Lesléa Newman’s “I Wish My Father” Is a Tragicomic Elegy

Shepherding an elderly parent through illness and death is a stark, unglamorous journey that demands clear vision and directness, and (especially if you’re a Jewish New Yorker) a fair amount of gallows humor. These qualities abound in Lesléa Newman’s latest poetry collection, I Wish My Father (Headmistress Press, 2021).

Dedicated to Edward Newman (1927-2017), a dapper and hardworking New York attorney, this sequence of narrative poems cycles repeatedly through grief, frustration, and absurd humor, as his adult daughter endeavors to preserve his dignity and safety (not always compatible goals) while his grasp of reality weakens. There’s a certain kind of Jewish couple for whom bickering is a love language. One gets the sense that Newman’s late parents often communicated in this register, which makes her widowed father’s moments of romantic sorrow all the more poignant.

The collection is unified not only by the storyline but also by a formal similarity among the poems. Each poem’s title serves as the first phrase of a sentence that continues as a sequence of three-line stanzas. This device, never obtrusive, reinforces the feeling of sameness that must have burdened her father’s days once his mainstays of work and marriage were torn away. And yet there is change, painfully perceptible to his daughter if not to him.

…He looks towards
my mother’s chair, and out of nowhere
I hear her, too, her voice the weak whisper

of that terrible last day. Don’t worry,
sweetheart. She cupped my cheek
with her worn, withered hand.

There’s no problem so terrible
that it can’t get worse.

Now, that puts the “dead” in deadpan humor. Look how deftly the anecdote is saved from sentimentality by an unpredictable bit of very Jewish wisdom that is both optimistic and so pessimistic we can hardly stand it. As Leonard Cohen sang, You want it darker…

Faith is more than a cultural style here, though. Mr. Newman seems largely contented by his delusions–or are they visions?–of mysterious children at his bedside and random dead people from his past. Together they observe Yom Kippur in a nontraditional way that still brings his daughter closer to the mysteries of time, repentance, and forgiveness. And when he is released from his earthly life, she narrates his arrival at her mother’s side in the World to Come, in exactly the same factual voice as the preceding poems.

I appreciate how this book is accessible to readers without a background in poetry, while also revealing depths to an experienced writer and reader. Even the Young Master took an interest when he saw the book cover, asking me “What does that mean? I wish my father what?” I read him the title poem, about Lesléa’s father tallying the events of his life at age 90, and then asked Shane, “What do you think she wishes for her father?” His suggestions:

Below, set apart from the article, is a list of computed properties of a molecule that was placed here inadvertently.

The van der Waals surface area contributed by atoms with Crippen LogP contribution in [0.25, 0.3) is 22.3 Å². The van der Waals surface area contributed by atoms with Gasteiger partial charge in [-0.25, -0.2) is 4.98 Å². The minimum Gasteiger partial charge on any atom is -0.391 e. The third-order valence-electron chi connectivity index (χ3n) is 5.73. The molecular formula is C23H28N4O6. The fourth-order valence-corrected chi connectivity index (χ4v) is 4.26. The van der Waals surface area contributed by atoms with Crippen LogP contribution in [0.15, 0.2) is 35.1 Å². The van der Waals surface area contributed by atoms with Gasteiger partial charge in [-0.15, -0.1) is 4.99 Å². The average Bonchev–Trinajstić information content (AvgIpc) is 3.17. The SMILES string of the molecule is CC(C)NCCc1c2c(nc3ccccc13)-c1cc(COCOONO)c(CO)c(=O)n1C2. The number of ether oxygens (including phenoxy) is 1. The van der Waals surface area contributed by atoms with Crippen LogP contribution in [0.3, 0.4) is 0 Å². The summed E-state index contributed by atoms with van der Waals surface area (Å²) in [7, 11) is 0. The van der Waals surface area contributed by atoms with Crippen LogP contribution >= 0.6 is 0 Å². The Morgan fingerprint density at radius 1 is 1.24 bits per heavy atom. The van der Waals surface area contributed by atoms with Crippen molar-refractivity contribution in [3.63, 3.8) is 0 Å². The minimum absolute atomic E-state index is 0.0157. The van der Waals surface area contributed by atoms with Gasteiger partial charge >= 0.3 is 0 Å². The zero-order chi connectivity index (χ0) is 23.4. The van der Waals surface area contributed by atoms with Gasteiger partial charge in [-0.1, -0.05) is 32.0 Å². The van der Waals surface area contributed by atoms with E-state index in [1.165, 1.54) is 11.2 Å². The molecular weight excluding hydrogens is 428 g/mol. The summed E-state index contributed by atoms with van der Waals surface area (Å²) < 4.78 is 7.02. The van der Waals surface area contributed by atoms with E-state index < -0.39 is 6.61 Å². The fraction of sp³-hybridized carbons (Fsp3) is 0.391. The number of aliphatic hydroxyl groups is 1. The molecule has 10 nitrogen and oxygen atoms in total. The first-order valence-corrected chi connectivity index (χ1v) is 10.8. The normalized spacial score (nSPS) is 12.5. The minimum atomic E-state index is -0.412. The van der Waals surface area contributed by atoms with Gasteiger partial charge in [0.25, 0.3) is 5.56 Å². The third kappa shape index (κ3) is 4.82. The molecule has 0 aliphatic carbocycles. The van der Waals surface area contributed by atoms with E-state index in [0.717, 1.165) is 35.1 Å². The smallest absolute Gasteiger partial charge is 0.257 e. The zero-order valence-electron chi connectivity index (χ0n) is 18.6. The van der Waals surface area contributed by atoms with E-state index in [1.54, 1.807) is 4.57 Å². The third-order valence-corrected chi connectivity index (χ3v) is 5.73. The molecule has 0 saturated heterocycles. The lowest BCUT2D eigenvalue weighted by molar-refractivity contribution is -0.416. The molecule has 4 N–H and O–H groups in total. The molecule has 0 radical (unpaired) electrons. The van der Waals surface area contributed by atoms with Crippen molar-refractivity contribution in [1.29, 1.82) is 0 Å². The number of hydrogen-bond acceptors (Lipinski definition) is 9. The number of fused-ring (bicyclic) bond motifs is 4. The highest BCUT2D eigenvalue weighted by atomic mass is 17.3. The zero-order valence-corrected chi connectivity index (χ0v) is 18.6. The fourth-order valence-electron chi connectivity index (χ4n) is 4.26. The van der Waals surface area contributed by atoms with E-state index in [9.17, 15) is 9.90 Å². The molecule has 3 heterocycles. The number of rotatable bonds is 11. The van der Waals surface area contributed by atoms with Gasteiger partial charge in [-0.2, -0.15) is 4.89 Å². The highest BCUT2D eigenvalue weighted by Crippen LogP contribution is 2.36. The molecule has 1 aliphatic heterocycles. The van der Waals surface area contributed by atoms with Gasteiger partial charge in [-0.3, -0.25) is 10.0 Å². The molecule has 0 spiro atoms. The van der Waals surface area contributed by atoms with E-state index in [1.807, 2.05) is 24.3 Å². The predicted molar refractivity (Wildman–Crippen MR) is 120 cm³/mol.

I wish my father was still alive.
I wish my father had a good life.
I wish my father knows he was the best.

I Wish My Father by Leslea Newman

Click the cover image to be taken to the book purchasing website. Lesléa has kindly permitted me to reprint the poem below.

MY FATHER WAS NEVER

on time once in his entire life.
No, we could always count
on him being a good 20 minutes

early. I remember many a Saturday
night with my dad dressed
to the nines in his sleek black tux

and glittering diamond studs
pacing the hallway from front
door to kitchen to dining room

before ordering me to dash
upstairs and see what was taking
my impossible mother so goddamn

long. I’d find her sitting side saddle
on a stool in a white silk slip
surrounded by crumpled tissues

imprinted with lip prints
of lipstck the color of apples,
clasping a sparkling bracelet

around her wrist, clipping
on a pair of matching earrings
and muttering to herself in the bedroom

mirror. “I know the early bird catches
the worm. But who the hell
wants a goddamn worm?” She’d hand

me a pendant shaped like a tear
to fasten around her neck,
then raise a silver aerosol can

the hairspray hissing like a snake
as she circled her head three times
forcing me to step back from the cloud

that always made me cough. Once
I came home from college
for Thanksgiving and my dad

drove me to the airport for my return
flight on a snowy Sunday afternoon.
Somehow my stuffed-to-the-gills suitcase

never made it out to the car.
After a ton of yelling and screaming
and carrying on, my father drove

us home and drove us back
to the airport and I was still
an hour early for my flight.

It made me laugh when my father
proudly showed me a note
he received after my mother died:

Dear Mr. Newman,
Thank you for coming to my Bar Mitzvah.
You were the first one there.

I wonder just how early he was
and how on earth he would feel
to learn that from this day forth

for all time he will always
and forever be known
as the late Mr. Newman.

 

© 2021 Lesléa Newman from I Wish My Father (Headmistress Press, Sequim, WA). Used by permission of the author.

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